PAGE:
This retrospective reading ignores the facts that, in Kant’s time, geometry was commonly considered to be more basic than algebra, and geometrical structures were not thought to be composed of or constructed from points or point-sets. The idea of deriving all geometrical structures from algebraic relations was foreign to mathematics, certainly at the basic level at which Kant taught and understood mathematics. (Euler and others were laying the foundation for algebraization, but Kant didn’t contend with that level of mathematics.)

In the Critique, Kant offered a good philosophical reconstruction of the actual procedures of proof used in Euclid’s geometry and its common eighteenth-century expressions. Lisa Shabel has shown that these procedures did not rely primarily on logical structure, but often drew upon the spatial relations exhibited in diagrams constructible with only compass and straight-edge. These constructive procedures were not used to demonstrate the existence of an infinite structure; infinite spatial structure (or continuous, in the sense of unbroken) was assumed. For example, if a proof required placing a point on a line-segment between its two end-points, the procedure relied on the assumed spatial structure of the line-segment. That is, it was taken as given that all points of the segment lie between the two end-points; a point located anywhere on the segment was already known to be between the end-points, and its existence need not be proved. As Shabel argues, Kant’s discussions in the Critique captured the ineliminable role of such appeals to spatial structure in the proofs of the extant Euclidean geometry. In this context, questions about the existence of the point where a line crosses a circle do not arise; such problems first arise with the nineteenthcentury reconception of geometry in algebraic terms.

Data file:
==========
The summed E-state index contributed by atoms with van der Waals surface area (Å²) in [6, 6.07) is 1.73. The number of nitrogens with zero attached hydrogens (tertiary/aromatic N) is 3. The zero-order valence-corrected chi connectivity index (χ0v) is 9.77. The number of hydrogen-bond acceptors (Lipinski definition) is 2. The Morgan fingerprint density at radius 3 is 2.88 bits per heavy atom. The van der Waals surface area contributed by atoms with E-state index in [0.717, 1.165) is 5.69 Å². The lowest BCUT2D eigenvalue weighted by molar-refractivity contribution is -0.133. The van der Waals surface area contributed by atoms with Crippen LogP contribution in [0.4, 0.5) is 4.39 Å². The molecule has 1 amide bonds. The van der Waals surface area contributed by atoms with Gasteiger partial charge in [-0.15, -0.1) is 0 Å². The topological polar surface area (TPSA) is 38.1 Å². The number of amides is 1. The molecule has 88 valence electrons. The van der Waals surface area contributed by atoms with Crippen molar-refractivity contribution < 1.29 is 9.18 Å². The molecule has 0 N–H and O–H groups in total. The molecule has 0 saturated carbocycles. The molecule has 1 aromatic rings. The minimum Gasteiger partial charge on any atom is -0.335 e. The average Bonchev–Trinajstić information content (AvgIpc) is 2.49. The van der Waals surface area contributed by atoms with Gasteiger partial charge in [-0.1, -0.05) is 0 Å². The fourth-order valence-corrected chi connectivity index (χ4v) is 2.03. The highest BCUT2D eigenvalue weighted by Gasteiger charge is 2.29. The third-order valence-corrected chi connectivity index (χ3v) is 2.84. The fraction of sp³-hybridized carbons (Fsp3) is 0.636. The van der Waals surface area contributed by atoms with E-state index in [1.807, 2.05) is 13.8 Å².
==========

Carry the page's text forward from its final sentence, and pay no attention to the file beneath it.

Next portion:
A reconstruction of Kant’s philosophy of mathematics should, at the outset, pay close attention to the actual mathematical conceptions and practices of Kant and his predecessors. By allowing a later understanding of the problems and methods of geometry to set the context, Friedman missed fundamental aspects of Kant’s theory and achievement. Whereas Kant appealed to spatial intuition because he recognized the role of spatial structure in Euclid’s proofs, Friedman instead sees him as responding to questions that arose only fifty or one hundred years later by employing a counterpart to modern logical techniques. In writing the history and philosophy of mathematics, it will be more fruitful to read forward, by asking how the problems and methods of geometry were conceived at one time and then came to be reconceived later. Kant’s position will not be most fruitfully characterized as ‘not yet using’ the later methods, or as ‘using this work-around’ to solve the later problems. Taking earlier mathematics and philosophy on their own terms will help locate the specific problems and opportunities that motivated or afforded later developments.

I do not suggest that reading backward is never useful. I do suggest that reading forward is more often useful in setting context. Reading backward should come later, in posing questions about shapes and themes in history.


Source : Sorell, Tom and G. A. J. Rogers.(2005), Analytic Philosophy and History of Philosophy (Oxford: Clarendon Press).